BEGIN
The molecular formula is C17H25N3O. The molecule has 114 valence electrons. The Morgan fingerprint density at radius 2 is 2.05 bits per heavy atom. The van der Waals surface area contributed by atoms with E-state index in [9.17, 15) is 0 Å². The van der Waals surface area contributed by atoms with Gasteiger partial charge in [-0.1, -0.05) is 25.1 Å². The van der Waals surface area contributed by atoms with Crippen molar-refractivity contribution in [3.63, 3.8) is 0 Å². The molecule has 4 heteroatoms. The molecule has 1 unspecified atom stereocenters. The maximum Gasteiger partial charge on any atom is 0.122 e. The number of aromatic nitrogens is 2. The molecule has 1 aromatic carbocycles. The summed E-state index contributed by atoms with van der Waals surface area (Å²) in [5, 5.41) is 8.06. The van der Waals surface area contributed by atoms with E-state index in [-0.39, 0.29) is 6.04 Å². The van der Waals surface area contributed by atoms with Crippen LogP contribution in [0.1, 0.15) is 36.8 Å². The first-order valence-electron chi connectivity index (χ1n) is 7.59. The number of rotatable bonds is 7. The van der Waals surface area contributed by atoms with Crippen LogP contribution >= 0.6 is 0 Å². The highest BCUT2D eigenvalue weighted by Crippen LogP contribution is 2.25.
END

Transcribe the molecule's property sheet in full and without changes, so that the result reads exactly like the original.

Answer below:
The molecular formula is C17H25N3O. The molecule has 114 valence electrons. The Morgan fingerprint density at radius 2 is 2.05 bits per heavy atom. The van der Waals surface area contributed by atoms with E-state index in [9.17, 15) is 0 Å². The van der Waals surface area contributed by atoms with Gasteiger partial charge in [-0.1, -0.05) is 25.1 Å². The van der Waals surface area contributed by atoms with Crippen molar-refractivity contribution in [3.63, 3.8) is 0 Å². The molecule has 4 heteroatoms. The molecule has 1 unspecified atom stereocenters. The maximum Gasteiger partial charge on any atom is 0.122 e. The number of aromatic nitrogens is 2. The molecule has 1 aromatic carbocycles. The summed E-state index contributed by atoms with van der Waals surface area (Å²) in [5, 5.41) is 8.06. The van der Waals surface area contributed by atoms with E-state index in [-0.39, 0.29) is 6.04 Å². The van der Waals surface area contributed by atoms with Crippen LogP contribution in [0.1, 0.15) is 36.8 Å². The first-order valence-electron chi connectivity index (χ1n) is 7.59. The number of rotatable bonds is 7. The van der Waals surface area contributed by atoms with Crippen LogP contribution >= 0.6 is 0 Å². The highest BCUT2D eigenvalue weighted by Crippen LogP contribution is 2.25.